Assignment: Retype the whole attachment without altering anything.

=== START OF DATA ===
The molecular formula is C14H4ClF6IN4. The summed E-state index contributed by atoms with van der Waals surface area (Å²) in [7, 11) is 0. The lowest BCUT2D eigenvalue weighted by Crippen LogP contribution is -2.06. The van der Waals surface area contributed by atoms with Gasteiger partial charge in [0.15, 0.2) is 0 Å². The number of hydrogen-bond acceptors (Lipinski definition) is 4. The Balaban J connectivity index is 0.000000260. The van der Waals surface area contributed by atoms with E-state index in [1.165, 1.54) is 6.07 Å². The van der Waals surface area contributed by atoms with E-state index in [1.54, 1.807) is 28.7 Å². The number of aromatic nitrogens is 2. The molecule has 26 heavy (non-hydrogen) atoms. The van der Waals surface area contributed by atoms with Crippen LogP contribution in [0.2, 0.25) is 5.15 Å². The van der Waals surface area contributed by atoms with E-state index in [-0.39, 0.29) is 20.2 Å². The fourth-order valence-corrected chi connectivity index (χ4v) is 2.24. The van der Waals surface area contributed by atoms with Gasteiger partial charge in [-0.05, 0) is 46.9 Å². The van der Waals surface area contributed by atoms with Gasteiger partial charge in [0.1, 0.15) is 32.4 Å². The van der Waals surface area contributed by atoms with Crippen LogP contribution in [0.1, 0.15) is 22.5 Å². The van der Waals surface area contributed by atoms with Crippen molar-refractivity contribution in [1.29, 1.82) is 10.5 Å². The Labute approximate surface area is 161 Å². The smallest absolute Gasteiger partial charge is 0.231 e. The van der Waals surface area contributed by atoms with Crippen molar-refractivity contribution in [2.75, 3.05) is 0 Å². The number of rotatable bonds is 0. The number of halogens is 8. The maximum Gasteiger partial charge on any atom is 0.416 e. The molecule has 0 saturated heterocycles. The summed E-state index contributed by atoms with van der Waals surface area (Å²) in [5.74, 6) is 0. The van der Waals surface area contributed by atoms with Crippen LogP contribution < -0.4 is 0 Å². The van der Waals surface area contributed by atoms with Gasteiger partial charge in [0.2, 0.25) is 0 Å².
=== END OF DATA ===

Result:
The molecular formula is C14H4ClF6IN4. The summed E-state index contributed by atoms with van der Waals surface area (Å²) in [7, 11) is 0. The lowest BCUT2D eigenvalue weighted by Crippen LogP contribution is -2.06. The van der Waals surface area contributed by atoms with Gasteiger partial charge in [0.15, 0.2) is 0 Å². The number of hydrogen-bond acceptors (Lipinski definition) is 4. The Balaban J connectivity index is 0.000000260. The van der Waals surface area contributed by atoms with E-state index in [1.165, 1.54) is 6.07 Å². The van der Waals surface area contributed by atoms with E-state index in [1.54, 1.807) is 28.7 Å². The number of aromatic nitrogens is 2. The molecule has 26 heavy (non-hydrogen) atoms. The van der Waals surface area contributed by atoms with Crippen LogP contribution in [0.2, 0.25) is 5.15 Å². The van der Waals surface area contributed by atoms with E-state index in [-0.39, 0.29) is 20.2 Å². The fourth-order valence-corrected chi connectivity index (χ4v) is 2.24. The van der Waals surface area contributed by atoms with Gasteiger partial charge in [-0.05, 0) is 46.9 Å². The van der Waals surface area contributed by atoms with Gasteiger partial charge in [0.1, 0.15) is 32.4 Å². The van der Waals surface area contributed by atoms with Crippen LogP contribution in [0.1, 0.15) is 22.5 Å². The van der Waals surface area contributed by atoms with Crippen molar-refractivity contribution in [1.29, 1.82) is 10.5 Å². The Labute approximate surface area is 161 Å². The smallest absolute Gasteiger partial charge is 0.231 e. The van der Waals surface area contributed by atoms with Crippen molar-refractivity contribution in [2.75, 3.05) is 0 Å². The number of rotatable bonds is 0. The number of halogens is 8. The maximum Gasteiger partial charge on any atom is 0.416 e. The molecule has 0 saturated heterocycles. The summed E-state index contributed by atoms with van der Waals surface area (Å²) in [5.74, 6) is 0. The van der Waals surface area contributed by atoms with Crippen LogP contribution < -0.4 is 0 Å². The van der Waals surface area contributed by atoms with Gasteiger partial charge in [0.2, 0.25) is 0 Å².